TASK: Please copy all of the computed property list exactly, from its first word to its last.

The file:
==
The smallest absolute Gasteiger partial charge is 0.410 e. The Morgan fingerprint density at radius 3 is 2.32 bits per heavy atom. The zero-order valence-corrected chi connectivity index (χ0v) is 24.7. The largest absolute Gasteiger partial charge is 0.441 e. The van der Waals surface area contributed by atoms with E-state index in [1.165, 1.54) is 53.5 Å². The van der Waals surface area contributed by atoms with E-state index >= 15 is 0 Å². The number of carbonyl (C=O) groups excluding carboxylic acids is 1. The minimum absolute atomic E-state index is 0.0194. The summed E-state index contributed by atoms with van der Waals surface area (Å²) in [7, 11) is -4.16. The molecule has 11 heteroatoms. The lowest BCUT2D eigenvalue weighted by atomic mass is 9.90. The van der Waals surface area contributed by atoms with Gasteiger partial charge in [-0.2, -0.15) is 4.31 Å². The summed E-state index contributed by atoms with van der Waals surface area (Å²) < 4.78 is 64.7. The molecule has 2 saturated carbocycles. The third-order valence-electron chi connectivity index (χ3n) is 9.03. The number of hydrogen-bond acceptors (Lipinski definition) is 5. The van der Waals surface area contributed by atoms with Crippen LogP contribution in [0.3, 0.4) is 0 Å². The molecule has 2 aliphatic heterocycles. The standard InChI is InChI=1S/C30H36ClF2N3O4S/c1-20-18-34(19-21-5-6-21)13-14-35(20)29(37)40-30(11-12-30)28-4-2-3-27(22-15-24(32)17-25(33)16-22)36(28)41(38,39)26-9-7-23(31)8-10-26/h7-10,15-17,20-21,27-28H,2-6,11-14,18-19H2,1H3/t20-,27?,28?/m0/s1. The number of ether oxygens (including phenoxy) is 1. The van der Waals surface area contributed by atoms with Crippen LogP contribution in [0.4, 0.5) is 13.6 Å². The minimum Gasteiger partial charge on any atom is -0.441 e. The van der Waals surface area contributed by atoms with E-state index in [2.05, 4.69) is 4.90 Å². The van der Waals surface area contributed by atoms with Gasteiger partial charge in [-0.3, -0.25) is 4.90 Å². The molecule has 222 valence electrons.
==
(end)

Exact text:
The smallest absolute Gasteiger partial charge is 0.410 e. The Morgan fingerprint density at radius 3 is 2.32 bits per heavy atom. The zero-order valence-corrected chi connectivity index (χ0v) is 24.7. The largest absolute Gasteiger partial charge is 0.441 e. The van der Waals surface area contributed by atoms with E-state index in [1.165, 1.54) is 53.5 Å². The van der Waals surface area contributed by atoms with E-state index >= 15 is 0 Å². The number of carbonyl (C=O) groups excluding carboxylic acids is 1. The minimum absolute atomic E-state index is 0.0194. The summed E-state index contributed by atoms with van der Waals surface area (Å²) in [7, 11) is -4.16. The molecule has 11 heteroatoms. The lowest BCUT2D eigenvalue weighted by atomic mass is 9.90. The van der Waals surface area contributed by atoms with Gasteiger partial charge in [-0.2, -0.15) is 4.31 Å². The summed E-state index contributed by atoms with van der Waals surface area (Å²) < 4.78 is 64.7. The molecule has 2 saturated carbocycles. The third-order valence-electron chi connectivity index (χ3n) is 9.03. The number of hydrogen-bond acceptors (Lipinski definition) is 5. The van der Waals surface area contributed by atoms with Crippen LogP contribution in [0.3, 0.4) is 0 Å². The molecule has 2 aliphatic heterocycles. The standard InChI is InChI=1S/C30H36ClF2N3O4S/c1-20-18-34(19-21-5-6-21)13-14-35(20)29(37)40-30(11-12-30)28-4-2-3-27(22-15-24(32)17-25(33)16-22)36(28)41(38,39)26-9-7-23(31)8-10-26/h7-10,15-17,20-21,27-28H,2-6,11-14,18-19H2,1H3/t20-,27?,28?/m0/s1. The number of ether oxygens (including phenoxy) is 1. The van der Waals surface area contributed by atoms with Crippen LogP contribution in [0.4, 0.5) is 13.6 Å². The minimum Gasteiger partial charge on any atom is -0.441 e. The van der Waals surface area contributed by atoms with E-state index in [2.05, 4.69) is 4.90 Å². The van der Waals surface area contributed by atoms with Gasteiger partial charge in [-0.3, -0.25) is 4.90 Å². The molecule has 222 valence electrons.